If you are dealing with muscle cramps when you run, it could be due to a lack of water. It could also be the side-effect of not having enough electrolytes to support your muscle function.

Luckily, this is an easy fix and can be solved by picking up an electrolyte that is designed to support better muscle function while running.

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Joggo is a great option because it not only has vitamins and minerals to help support you while running but also aids in a speedy recovery afterward.

#4 Recovery

Proper hydration after your run is also important. This is because it helps flush the muscles of any lactic acid that may have accumulated while you were exercising.

If you are noticing that your muscles continue to feel sore for days after your workouts, try increasing the amount of water you drink per day and see if it makes a difference.

#5 Put ice after a run

You’ve probably heard of athletes taking ice baths after an intense day of training to help improve their muscle recovery.

The reason they do this is that it causes the blood vessels in the body to contract. This contraction pushes the unnecessary byproducts – namely lactic acid – out of the muscles, allowing for it to be flushed out of the body.

Lactic acid causes muscle tissue to break down, so the sooner you can get it out of the body, the better.

#6 Increase running mileage gradually

Feeling tightness in your muscles is a natural part of any running routine. When you push your body to run faster and for longer periods of time, you can expect to feel sore the day after.

You shouldn’t, however, be dealing with sharp pain or more serious calf injuries. Soreness is normal, but pulled muscles and intense cramping are signs that you are taking on too much too quickly.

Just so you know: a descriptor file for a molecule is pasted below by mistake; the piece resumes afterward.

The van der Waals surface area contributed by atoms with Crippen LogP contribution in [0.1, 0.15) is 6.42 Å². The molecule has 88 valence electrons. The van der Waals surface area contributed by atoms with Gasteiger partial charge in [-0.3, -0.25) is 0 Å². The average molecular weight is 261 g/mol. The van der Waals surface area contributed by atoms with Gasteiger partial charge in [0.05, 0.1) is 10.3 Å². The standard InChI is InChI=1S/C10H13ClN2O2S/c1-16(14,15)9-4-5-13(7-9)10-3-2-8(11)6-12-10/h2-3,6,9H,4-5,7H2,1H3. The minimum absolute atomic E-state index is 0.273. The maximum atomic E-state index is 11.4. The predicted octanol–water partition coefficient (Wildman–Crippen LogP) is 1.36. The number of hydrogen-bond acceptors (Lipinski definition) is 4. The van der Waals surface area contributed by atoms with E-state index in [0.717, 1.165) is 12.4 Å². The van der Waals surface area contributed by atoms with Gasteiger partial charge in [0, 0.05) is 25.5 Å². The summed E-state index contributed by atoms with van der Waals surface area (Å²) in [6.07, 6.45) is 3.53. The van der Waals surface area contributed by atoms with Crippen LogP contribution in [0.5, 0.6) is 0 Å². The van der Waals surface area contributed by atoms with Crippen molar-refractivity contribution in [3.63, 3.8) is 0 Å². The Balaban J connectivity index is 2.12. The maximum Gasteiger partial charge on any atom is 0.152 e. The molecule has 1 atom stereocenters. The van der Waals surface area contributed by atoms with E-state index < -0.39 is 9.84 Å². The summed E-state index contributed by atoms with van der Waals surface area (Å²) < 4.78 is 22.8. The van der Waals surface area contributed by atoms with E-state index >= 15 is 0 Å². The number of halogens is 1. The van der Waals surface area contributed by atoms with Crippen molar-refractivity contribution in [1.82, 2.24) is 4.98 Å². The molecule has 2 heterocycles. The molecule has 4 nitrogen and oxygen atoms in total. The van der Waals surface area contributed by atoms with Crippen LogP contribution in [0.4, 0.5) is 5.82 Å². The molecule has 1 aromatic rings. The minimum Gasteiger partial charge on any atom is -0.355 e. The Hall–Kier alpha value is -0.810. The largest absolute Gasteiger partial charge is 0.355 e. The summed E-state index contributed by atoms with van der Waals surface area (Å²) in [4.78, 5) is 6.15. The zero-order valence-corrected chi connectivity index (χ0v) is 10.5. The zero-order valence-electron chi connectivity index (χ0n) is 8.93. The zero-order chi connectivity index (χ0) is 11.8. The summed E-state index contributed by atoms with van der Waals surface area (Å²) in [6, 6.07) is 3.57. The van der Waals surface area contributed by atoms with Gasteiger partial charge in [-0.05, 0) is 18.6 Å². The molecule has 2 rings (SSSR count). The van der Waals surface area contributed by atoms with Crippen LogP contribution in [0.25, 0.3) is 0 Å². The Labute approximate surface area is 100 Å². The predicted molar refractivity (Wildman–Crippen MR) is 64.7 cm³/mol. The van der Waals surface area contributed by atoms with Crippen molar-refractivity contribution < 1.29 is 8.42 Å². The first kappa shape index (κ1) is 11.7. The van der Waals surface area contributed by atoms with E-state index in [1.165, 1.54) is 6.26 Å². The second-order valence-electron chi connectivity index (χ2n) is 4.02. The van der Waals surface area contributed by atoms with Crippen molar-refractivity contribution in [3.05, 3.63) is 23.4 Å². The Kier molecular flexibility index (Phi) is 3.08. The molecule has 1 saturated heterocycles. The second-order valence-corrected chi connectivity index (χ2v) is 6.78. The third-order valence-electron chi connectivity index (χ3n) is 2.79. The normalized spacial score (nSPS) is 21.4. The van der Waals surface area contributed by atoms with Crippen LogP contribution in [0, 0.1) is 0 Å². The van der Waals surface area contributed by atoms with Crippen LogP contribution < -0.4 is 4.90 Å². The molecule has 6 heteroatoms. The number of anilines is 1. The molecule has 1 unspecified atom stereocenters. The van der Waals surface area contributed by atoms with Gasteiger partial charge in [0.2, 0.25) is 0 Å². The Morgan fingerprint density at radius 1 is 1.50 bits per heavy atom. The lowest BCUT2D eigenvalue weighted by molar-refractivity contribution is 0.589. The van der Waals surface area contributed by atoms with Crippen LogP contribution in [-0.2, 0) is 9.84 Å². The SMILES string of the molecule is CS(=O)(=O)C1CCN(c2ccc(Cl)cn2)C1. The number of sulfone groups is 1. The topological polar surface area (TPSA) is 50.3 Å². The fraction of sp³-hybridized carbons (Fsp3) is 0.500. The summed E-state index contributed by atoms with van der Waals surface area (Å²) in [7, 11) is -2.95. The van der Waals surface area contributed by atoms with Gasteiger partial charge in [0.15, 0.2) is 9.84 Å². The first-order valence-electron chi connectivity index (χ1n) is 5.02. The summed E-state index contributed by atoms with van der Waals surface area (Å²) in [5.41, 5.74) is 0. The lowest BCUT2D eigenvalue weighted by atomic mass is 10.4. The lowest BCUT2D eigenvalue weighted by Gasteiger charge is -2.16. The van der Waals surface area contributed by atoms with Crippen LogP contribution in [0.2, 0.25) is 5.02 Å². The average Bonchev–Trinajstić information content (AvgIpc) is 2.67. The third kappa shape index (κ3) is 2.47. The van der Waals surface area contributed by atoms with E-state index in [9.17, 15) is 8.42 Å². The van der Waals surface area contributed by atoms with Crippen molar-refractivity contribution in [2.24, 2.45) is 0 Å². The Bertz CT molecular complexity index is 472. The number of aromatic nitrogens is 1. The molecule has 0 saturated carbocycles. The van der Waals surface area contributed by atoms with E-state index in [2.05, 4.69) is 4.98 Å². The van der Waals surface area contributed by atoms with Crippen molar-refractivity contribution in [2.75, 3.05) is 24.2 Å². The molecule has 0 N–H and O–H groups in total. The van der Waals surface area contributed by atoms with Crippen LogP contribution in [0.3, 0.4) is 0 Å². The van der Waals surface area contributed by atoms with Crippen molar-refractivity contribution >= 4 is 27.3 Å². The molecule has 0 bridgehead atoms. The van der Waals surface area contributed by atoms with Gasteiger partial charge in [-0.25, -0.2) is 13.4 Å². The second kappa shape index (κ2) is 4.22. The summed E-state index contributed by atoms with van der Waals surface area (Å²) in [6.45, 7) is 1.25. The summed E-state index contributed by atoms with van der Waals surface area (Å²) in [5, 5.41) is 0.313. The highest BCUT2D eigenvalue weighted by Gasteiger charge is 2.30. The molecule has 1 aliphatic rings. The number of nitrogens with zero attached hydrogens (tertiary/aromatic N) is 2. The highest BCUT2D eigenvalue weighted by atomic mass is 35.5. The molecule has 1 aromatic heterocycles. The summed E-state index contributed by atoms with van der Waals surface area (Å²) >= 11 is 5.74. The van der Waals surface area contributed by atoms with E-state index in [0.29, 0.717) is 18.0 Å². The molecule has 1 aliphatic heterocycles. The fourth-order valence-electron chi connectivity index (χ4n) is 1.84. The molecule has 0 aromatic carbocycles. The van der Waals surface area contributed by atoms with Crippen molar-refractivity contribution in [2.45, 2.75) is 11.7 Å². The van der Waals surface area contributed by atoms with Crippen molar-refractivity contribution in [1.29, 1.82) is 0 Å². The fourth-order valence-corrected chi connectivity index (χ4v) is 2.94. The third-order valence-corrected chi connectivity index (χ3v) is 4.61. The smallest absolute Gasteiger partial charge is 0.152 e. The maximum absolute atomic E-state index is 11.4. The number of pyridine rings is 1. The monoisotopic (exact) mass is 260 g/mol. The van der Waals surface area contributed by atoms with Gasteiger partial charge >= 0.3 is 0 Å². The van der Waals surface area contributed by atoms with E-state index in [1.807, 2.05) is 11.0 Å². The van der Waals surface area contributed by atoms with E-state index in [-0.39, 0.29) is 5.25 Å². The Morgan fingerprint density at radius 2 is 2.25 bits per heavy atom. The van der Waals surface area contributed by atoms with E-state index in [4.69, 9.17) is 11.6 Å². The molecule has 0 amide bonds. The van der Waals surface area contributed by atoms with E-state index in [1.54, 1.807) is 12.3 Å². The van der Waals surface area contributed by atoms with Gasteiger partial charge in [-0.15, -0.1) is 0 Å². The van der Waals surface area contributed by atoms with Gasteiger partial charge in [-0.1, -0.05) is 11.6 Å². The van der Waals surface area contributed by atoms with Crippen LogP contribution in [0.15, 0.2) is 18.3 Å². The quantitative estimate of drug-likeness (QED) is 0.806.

How to decide your mileage

If you are just starting out, it might be a good idea for you to enlist the help of a personalized running app to help you choose a distance that is right for you.

Otherwise, a simple rule for you to follow is the 10% rule, which simply states that you should increase your speed or distance by no more than 10% every time you decide to make changes to your current running routine.

A 10% increase shouldn’t be implemented on a day-to-day basis and should instead be added to your runs every couple of weeks.

Being mindful of not overworking your body can help set you up for success over the long term and is a good way to prevent overuse injuries.

A Word From Our Coach

Feeling sore after your runs is a sure sign that you are strengthening your body, and there is something satisfying about waking up sore after a solid workout the previous day.

However, if you feel as though you have pain that seems to be sticking around or is affecting you while you run, it’s important you listen to your body and treat it with some time off.

Feeling pain in your calves could be just the excuse you need to treat your body to some much-needed rest and relaxation. You could try visiting a sports massage therapist for a deep tissue massage or even just getting an extra-long night of rest.

As always, exercise is supposed to be an act of self-love that you do to improve how you feel, and feeling good in your body should always be your number one priority.

Bottom Line

Calf pain is a completely normal part of anyone’s running journey, and there are a few different – serious and non-serious – reasons you might be feeling it.

Feeling heaviness in your legs or tightness due to a lack of energy or overworking is completely normal.

As long as you don’t feel severe calf pain that might be caused by something like a pulled muscle, a couple of days of rest or implementing some of the other tips suggested in this article to reduce calf pain can help make your running experience a positive one.

Written by
Isabel Mayfield is a certified Yoga Instructor with over 10 years of experience in the fitness industry. She is passionate about self-improvement and loves to help people improve their sense of self-worth through education and support in meeting their fitness goals.
Medically reviewed byRosmy Barrios, MD